After spending a week at Karijini National Park, we headed west to what is called the Coral Coast, for another week camping at Coral Bay. Coral Bay has been on our Aussie wish list for quite a while, and now that we have our van, and international travel is not on due to the coronavirus pandemic, we are taking the opportunity to explore more of our home state.
The big attraction of Coral Bay is of course snorkelling the Ningaloo coral reef, which in this area is accessible only meters from the shore. We thought this would be an easy introduction to snorkelling for our young boys.
There are two caravan parks to choose from in Coral Bay. At this time of year, July holidays, you don’t always have a choice as it is super busy. We were lucky to get a site at Bayview, which appears to be a better option for families as it has a pool and jumping pillow, though both caravan parks have easy access to the beach and that is really why you are here. As we booked late, we were placed in the overflow area on an unpowered site. It was a bit further away from the main caravan park facilities, but it seemed quieter and the sites are bigger than across the road, so we did not mind.
Feeding the family in Coral Bay was pretty easy. On the way we stocked up our supplies in the town of Tom Price, as we’d heard that prices were high and the quality of the groceries was poor in Coral Bay. In the end we did not need to buy many groceries while in Coral Bay but the small supermarket had most things if needed and it wasn’t as bad as we were led to believe.
For lunches you can’t miss a visit to the fabulous but always busy bakery. For evening meals there are a few choices. The pub meals come very well recommended, though the two cafes in town give them a run for their money. We had a great meal at Fin’s Café, but it was a hard choice between them and the Ningaloo Reef Café, which we ended up visiting the next night for pizza, which we took across the road to the park, and watched the sunset from a picnic table looking out over the bay.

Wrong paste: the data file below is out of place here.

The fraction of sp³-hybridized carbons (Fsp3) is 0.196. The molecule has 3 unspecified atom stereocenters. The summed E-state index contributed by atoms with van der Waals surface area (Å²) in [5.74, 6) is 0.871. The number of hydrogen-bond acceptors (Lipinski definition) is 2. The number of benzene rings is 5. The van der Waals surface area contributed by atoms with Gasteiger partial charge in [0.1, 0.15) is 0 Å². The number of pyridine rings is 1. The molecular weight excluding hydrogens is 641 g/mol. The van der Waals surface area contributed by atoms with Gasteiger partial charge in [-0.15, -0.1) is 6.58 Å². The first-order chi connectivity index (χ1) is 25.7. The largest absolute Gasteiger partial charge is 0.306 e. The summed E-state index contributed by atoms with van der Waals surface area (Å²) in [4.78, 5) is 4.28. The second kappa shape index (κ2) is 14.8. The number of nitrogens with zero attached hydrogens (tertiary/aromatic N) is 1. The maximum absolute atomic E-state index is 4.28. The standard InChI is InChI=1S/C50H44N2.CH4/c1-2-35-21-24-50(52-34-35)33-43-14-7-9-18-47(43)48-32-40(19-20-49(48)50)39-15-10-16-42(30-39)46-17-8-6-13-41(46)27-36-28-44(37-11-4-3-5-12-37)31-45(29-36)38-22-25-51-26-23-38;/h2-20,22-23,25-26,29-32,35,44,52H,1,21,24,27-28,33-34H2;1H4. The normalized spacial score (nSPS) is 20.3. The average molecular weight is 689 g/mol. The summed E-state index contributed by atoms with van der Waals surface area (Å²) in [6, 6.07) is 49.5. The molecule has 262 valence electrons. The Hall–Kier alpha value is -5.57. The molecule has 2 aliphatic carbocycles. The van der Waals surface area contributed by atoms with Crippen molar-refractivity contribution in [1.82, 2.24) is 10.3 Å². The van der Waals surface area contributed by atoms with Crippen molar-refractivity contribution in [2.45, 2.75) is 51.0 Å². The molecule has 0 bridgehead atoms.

Coral Bay itself is a perfect beach for young families. The long crescent-shaped beach has a very shallow gradual entrance to the water, ideal for beginner snorkelers. There are better snorkelling spots, further out in the bay at the Ayers Rock formation, and further south around the point at the lavender garden. Ask at the tourist information about how to find these places. As the tide goes out there is a large expanse of sand perfect for running about, playing cricket and making sandcastles.
There are ranger talks every few days during the school holidays. We went on a cold morning and were the only ones there, so we got a personalised talk from the ranger about sea life.
We took a walk along the bay to the reef shark sanctuary, but check when the baby sharks are around as we did not see any. At sunset you should also walk up to the lookout, to get an overview of the town and across the water.
Another thing to do on a clear and non-windy day would be to hire a sea kayak. If that isn’t your thing, other tours available were dune buggy adventures, manta ray diving, deep-sea fishing, swimming with whale sharks, and glass-bottom boat tours, plenty of options to spend a few more dollars.
We had a good time in Coral Bay, but not great. Mainly because we were victims of high expectations, and fairly average weather while we were there. Certainly not like the brochure pictures of sunny blue skies. The boys not taking to snorkelling was disappointing too. Even though the beach is beautiful, the view of coral in the bay was only OK, and we heard of better spots that we could not access. Next time we will go to Cape Range National Park a little further north, and also visit Exmouth, for a different experience of the Ningaloo Reef.